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Open curriculum influences grad program

Open Graduate Programs enable interdisciplinary, master’s-level research in secondary field

“When people ask me what I study, I love saying Egyptology and applied math,” said Christian Casey GS. “Their face turns a little pale.”

Expanding the spirit of the undergraduate open curriculum, the Open Graduate Programs, launched last school year, allow doctoral students in the Graduate School to pursue a master’s degree in a secondary field of their choice.

Students participating in the project may combine two degrees that appear to be unrelated, but have been conceptualized by the student to enhance knowledge, said Peter Weber, dean of the Grad School.

“This program doesn’t exist anywhere else,” Weber added. “At other universities, students are only able to pursue a master’s degree in a discipline closely related to their field.”

With the application deadline for next year’s program approaching Friday, Weber expects to receive about 20 to 30 applications and hopes to fund 10 to 15 students in the new cohort, he wrote in an email to The Herald. The numbers have grown from the past two groups, in which around 20 students applied and nine were funded each year.

The new cohort, selected by a committee of deans and senior administrators, will be announced before spring break, Weber said.

Once they are accepted to the Grad School, students are eligible to apply to the program.

The Open Graduate Programs do not provide students with a compass — the nature of the program requires them to navigate their academic plans partially on their own, but gives them “a lot of different tools to grab” when approaching questions and solving problems, Casey said.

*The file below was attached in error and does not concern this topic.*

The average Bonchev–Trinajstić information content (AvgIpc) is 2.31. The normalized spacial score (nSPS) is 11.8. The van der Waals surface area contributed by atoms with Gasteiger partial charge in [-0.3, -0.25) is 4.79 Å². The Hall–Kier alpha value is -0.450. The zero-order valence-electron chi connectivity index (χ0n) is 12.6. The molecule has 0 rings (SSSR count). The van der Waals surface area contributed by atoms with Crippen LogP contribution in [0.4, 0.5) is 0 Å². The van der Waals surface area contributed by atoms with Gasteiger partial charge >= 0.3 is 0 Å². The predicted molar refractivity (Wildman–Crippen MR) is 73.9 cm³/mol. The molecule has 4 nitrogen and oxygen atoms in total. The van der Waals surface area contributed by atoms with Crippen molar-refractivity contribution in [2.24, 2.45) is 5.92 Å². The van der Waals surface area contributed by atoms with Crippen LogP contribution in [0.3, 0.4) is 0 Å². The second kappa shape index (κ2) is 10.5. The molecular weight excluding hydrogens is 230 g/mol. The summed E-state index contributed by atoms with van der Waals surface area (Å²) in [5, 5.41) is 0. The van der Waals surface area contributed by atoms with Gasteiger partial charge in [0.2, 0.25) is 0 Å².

Oh, the humanities

Ioana Jucan GS wrote her first play when she was in primary school, casting the most eligible actress — her sister — for the comedy. Jucan was awarded a “distinction for arts” at a school assembly for the production.

Jucan grew up attending theatre festivals and reading philosophy in Romania. Now she is studying performance philosophy, an emerging field in academia, by pursuing a PhD in theater and performing studies and master’s degree in philosophy.

The field examines questions such as how performance or performativity contribute to philosophy and how philosophical ideas are staged in performance, Jucan said.

Despite its recent emergence, the discipline has historical roots. Philosophers for centuries have referred to “the theater of the mind,” Jucan said. Some philosophers argue theater is in opposition to the truth, but Plato expressed his philosophy through dialogue, she said.

Jucan writes and directs plays, and she sometimes acts in her own productions, she said. She is currently working on the third segment of a trilogy about cynicism, in which she collaborates with people in visual art, dance, sculpture and other forms of media.

“It’s interesting to see how the pieces transform when everyone is contributing, occupying the same space,” Jucan said.

Lakshmi Padmanabhan GS is also stimulating dialogue between two disciplines within the humanities through the Open Graduate Programs. By pursuing a PhD in modern culture and media and a master’s in history, Padmanabhan is able to explore LGBTQ movements in India and constructions of India in film and the media.

According to Padmanabhan, a background in history is helpful when pursuing these explorations. She is currently examining media discourse and photographs of protests while thinking about “how the protesters are performing their strength and vulnerability,” she said.


From Egyptian script to STEM

The Open Graduate Programs are not just for those interested in combining disciplines in the humanities and social sciences.